But the SCM has always been dogged by negative stereotypes and stigma. SCM co-ordinator Beidy Cassas-Arragon recalls a recruiting fair for University of Toronto campus groups last March. Ardent supporters of sex-ed rights, SCM members had bowls of condoms displayed at their information booth. It confused some (“But aren’t you a Christian group?”) and annoyed others, who didn’t believe a faith-based group would genuinely support safe sex. Some took condoms and pulled them apart to “test” them for efficacy.
At the same time, other students just aren’t interested in joining a group that aligns itself with religion, even if the social justice aspect appeals to them. Historically the SCM has always welcomed people of all faith backgrounds and currently boasts a number of atheists and agnostics among its members. You don’t even have to be a student to join. Still, public perception about religious organizations was summed up in the reaction Douville got when he told a friend he’d been to a conference where he hung out with a bunch of “radically left, queer Christians.”
“Ew,” said his friend. Douville later wrote about the conversation on the SCM’s blog: “I’m quite certain that it wasn’t the ‘left’ or ‘queer’ thing that made him feel icky. It was the ‘Christian’ thing.”
Religion and politics aside, there may be other reasons why student interest isn’t what it once was. The general decline of liberal church membership is an obvious obstacle. The explosion of student groups — any campus can have upward of 50, many of them also focused on social justice — can’t help either, nor does the schedule of your average Canadian student. A recent study estimates close to half of all Canadian full-time students work jobs. Also, many campuses have become largely commuter based. The Winnipeg SCM unit often struggles because “people just go home after class,” says David Ball, general secretary of the SCM.
In the long run, though, numbers may not prove to be all that important. Ball points out that the group has always operated by attraction, not promotion. He got involved after attending a national conference in 2003 as a first-year student and liking what he saw. “It was exciting to be part of something with all these people who were looking for more than the same old activist package.”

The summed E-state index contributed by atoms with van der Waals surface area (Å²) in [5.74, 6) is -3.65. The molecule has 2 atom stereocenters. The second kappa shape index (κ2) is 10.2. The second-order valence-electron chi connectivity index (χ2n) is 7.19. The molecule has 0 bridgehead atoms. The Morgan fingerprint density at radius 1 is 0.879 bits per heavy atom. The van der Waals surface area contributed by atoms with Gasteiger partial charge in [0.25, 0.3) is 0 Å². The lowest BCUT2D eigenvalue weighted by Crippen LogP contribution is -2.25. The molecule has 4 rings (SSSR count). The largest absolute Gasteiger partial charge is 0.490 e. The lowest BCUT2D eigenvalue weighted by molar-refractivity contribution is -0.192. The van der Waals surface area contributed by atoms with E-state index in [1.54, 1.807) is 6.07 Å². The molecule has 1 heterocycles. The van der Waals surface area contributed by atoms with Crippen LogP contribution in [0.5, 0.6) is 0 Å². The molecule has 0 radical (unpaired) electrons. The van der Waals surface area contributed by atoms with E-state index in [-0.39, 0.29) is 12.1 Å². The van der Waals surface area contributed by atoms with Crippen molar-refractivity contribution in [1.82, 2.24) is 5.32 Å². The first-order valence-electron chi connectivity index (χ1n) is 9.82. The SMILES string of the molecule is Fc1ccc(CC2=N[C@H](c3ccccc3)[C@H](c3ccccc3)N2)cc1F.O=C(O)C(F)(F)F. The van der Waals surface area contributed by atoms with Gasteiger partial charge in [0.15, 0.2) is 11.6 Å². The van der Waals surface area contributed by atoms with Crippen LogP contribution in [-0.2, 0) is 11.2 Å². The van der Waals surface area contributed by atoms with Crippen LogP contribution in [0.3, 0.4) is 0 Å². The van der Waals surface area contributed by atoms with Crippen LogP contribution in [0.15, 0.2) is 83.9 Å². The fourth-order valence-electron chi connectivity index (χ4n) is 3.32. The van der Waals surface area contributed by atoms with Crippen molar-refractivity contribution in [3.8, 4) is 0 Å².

After the conference, Ball launched an SCM unit at the University of Victoria, starting with a weekly potluck liturgy. The reaction was immediate, and people started to join. “The campus hadn’t seen anything like this before,” says Ball, who was also involved in setting up a new SCM unit at the University of British Columbia last February.
SCM alumni are known for their leadership and outspokenness. James Endicott became a United Church minister who sparked controversy by openly supporting the Chinese Revolution and criticizing the United States during the Korean War. Very Rev. Lois Wilson became the first female moderator of the United Church. Jack Sword was a president of the University of Toronto. It’s little wonder, Douville points out, that “a lot of people who got political got their start in groups like the SCM.”
And sometimes, rather than sparking political aspirations, the SCM inspires the spirit. Both Douville and Ball recount an event from this year’s general conference they won’t soon forget. After a lot of reflection, one of the group’s national representatives decided he wanted to be baptized. His involvement with SCM led him to consider the ministry — a world away from studying dentistry — and baptism was how he wanted to start that journey. Drawing labyrinths in the sand, singing hymns and laying hands, the entire group then watched as one member baptized the other in the waters of Lake Ontario, off Toronto’s Centre Island. It was windy, it was cold, but according to Douville, it was also “one of the most personal and moving baptismal experiences I’d ever seen. For him, SCM was how he reconnected with his faith.”